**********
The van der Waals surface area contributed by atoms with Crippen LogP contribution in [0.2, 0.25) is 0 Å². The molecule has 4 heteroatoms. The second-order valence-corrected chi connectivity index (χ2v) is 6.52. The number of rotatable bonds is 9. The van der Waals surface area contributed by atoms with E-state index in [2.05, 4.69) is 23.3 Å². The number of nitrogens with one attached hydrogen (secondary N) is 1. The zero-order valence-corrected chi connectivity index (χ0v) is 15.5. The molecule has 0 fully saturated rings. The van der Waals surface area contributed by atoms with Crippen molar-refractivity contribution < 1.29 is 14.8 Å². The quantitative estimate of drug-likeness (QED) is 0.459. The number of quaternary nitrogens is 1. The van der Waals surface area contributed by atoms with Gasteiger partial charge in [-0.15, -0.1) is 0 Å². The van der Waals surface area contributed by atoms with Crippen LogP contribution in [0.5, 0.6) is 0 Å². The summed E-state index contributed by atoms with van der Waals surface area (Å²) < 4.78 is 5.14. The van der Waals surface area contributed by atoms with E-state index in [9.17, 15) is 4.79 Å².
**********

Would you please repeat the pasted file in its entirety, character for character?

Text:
The van der Waals surface area contributed by atoms with Crippen LogP contribution in [0.2, 0.25) is 0 Å². The molecule has 4 heteroatoms. The second-order valence-corrected chi connectivity index (χ2v) is 6.52. The number of rotatable bonds is 9. The van der Waals surface area contributed by atoms with E-state index in [2.05, 4.69) is 23.3 Å². The number of nitrogens with one attached hydrogen (secondary N) is 1. The zero-order valence-corrected chi connectivity index (χ0v) is 15.5. The molecule has 0 fully saturated rings. The van der Waals surface area contributed by atoms with Crippen molar-refractivity contribution < 1.29 is 14.8 Å². The quantitative estimate of drug-likeness (QED) is 0.459. The number of quaternary nitrogens is 1. The van der Waals surface area contributed by atoms with Gasteiger partial charge in [-0.15, -0.1) is 0 Å². The van der Waals surface area contributed by atoms with Crippen LogP contribution in [0.5, 0.6) is 0 Å². The summed E-state index contributed by atoms with van der Waals surface area (Å²) < 4.78 is 5.14. The van der Waals surface area contributed by atoms with E-state index in [9.17, 15) is 4.79 Å².